Electronic Cigarette Refill Fluids Sold Worldwide: Flavor Chemical Composition, Toxicity, and Hazard Analysis.

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Chemical Research in Toxicology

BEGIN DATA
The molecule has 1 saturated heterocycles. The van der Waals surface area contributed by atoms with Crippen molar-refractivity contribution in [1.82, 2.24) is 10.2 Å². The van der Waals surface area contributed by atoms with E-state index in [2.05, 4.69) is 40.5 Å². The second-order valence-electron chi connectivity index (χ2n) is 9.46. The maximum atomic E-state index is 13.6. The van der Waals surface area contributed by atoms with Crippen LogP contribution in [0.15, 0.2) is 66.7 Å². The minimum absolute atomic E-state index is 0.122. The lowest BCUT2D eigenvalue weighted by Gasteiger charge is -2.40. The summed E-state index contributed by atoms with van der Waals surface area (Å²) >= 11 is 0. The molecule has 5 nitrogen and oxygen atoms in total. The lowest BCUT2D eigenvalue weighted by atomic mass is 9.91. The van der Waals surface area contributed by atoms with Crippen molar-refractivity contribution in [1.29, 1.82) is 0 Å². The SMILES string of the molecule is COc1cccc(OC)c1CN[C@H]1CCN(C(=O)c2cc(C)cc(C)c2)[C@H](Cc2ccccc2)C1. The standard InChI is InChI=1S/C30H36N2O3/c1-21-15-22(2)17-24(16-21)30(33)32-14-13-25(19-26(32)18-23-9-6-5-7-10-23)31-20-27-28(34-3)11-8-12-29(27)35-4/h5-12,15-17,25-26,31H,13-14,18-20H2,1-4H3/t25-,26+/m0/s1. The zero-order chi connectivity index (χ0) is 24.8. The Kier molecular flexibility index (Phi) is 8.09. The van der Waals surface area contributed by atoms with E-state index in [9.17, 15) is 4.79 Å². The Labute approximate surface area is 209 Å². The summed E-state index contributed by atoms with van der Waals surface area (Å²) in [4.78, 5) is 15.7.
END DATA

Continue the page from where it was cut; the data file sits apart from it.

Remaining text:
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Flavor chemicals in electronic cigarette (EC) fluids, which may negatively impact human health, have been studied in a limited number of countries/locations. To gain an understanding of how the composition and concentrations of flavor chemicals in ECs are influenced by product sale location, we evaluated refill fluids manufactured by one company (Ritchy LTD) and purchased worldwide. Flavor chemicals were identified and quantified using gas chromatography/mass spectrometry (GC/MS). We then screened the fluids for their effects on cytotoxicity (MTT assay) and proliferation (live-cell imaging) and tested authentic standards of specific flavor chemicals to identify those that were cytotoxic at concentrations found in refill fluids. A total of 126 flavor chemicals were detected in 103 bottles of refill fluid, and their number per/bottle ranged from 1-50 based on our target list. Two products had none of the flavor chemicals on our target list, nor did they have any nontargeted flavor chemicals. A total of 28 flavor chemicals were present at concentrations ≥1 mg/mL in at least one product, and 6 of these were present at concentrations ≥10 mg/mL. The total flavor chemical concentration was ≥1 mg/mL in 70% of the refill fluids and ≥10 mg/mL in 26%. For sub-brand duplicate bottles purchased in different countries, flavor chemical concentrations were similar and induced similar responses in the assays (cytotoxicity and cell growth inhibition). The levels of furaneol, benzyl alcohol, ethyl maltol, ethyl vanillin, corylone, and vanillin were significantly correlated with cytotoxicity. The margin of exposure calculations showed that pulegone and estragole levels were high enough in some products to present a nontrivial calculated risk for cancer. Flavor chemical concentrations in refill fluids often exceeded concentrations permitted in other consumer products. These data support the regulation of flavor chemicals in EC products to reduce their potential for producing both cancer and noncancer toxicological effects.


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